Chenopodium album, Family - Amaranthaceae
Lamb's quarters is an annual wild edible. It was once thought that lamb's quarters was native to Europe. However, recent archaeological studies show that the seeds were stored and used by the American Blackfoot Indians during the sixteenth century. It is a purifying plant and helps to restore healthy nutrients to poor quality soil. This unique plant tends to spread quickly no matter the soil condition. One lamb’s quarter plant can produce up to 75,000 seeds.
Habit: Annual plant that looks dusty from a distance due to a white coating on the leaves, and when moist, water simply beads and runs off. It produces tiny green flowers that form in clusters on top of spikes, and the leaves resemble the shape of a goosefoot. Lamb's quarters flowers are very small, greenish, densely grouped together into small, thick, granular clusters along the main stem and upper branches. They have five green sepals but no petals. They produce small seeds rounded in outline, somewhat flattened 1/25-1/16" in diameter. Flowers from June to August. Leaves are light green on the top and whitish underneath, some teeth along edges, are goosefoot-shaped or somewhat diamond-shaped and can grow up to 3” long. Height: Although rare, this plant can reach a height of up to 8’. Average height is about 3’.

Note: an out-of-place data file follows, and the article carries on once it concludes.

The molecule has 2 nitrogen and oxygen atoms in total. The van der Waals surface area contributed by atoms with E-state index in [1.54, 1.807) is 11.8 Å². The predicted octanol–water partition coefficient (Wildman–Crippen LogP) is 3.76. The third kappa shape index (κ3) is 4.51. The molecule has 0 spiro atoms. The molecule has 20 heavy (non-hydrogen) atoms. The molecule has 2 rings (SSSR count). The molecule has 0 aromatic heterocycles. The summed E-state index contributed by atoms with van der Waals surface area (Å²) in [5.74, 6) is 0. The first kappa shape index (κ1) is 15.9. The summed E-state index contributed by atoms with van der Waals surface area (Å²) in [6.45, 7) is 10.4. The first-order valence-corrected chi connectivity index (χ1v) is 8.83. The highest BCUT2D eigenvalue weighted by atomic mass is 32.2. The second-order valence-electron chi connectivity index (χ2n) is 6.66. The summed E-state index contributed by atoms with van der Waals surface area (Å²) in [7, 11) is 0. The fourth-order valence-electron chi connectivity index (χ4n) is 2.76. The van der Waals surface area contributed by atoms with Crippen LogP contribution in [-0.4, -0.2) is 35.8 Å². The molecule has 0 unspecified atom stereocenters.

Culture: Lamb’s quarter thrives as a common weed in gardens, near streams, rivers, forest clearings, fields, waste places, and disturbed soils. It is very hardy and grows in many areas throughout Canada and the U.S. It is also found in South America, Central America, many countries throughout Africa, the Middle East, Europe, several Asian countries (very common in India), Australia and New Zealand.
Uses: Edible parts include leaves, shoots, seeds and flowers. Saponins in the seeds are potentially toxic and should not be consumed in excess. Lamb’s quarters contain some oxalic acid therefore when eating this raw, small quantities are recommended. Cooking removes this acid. Lamb’s quarter can be eaten in salads or added to smoothies and juices. Steaming this edible weed is one method of cooking, or can be added to soups, sautés and much more. Drying this wild edible is one way to add this nutritious plant to your meals throughout the winter or you can blanch and freeze the leaves.
Notes: Similar plants include Pigweed, Goosefoot.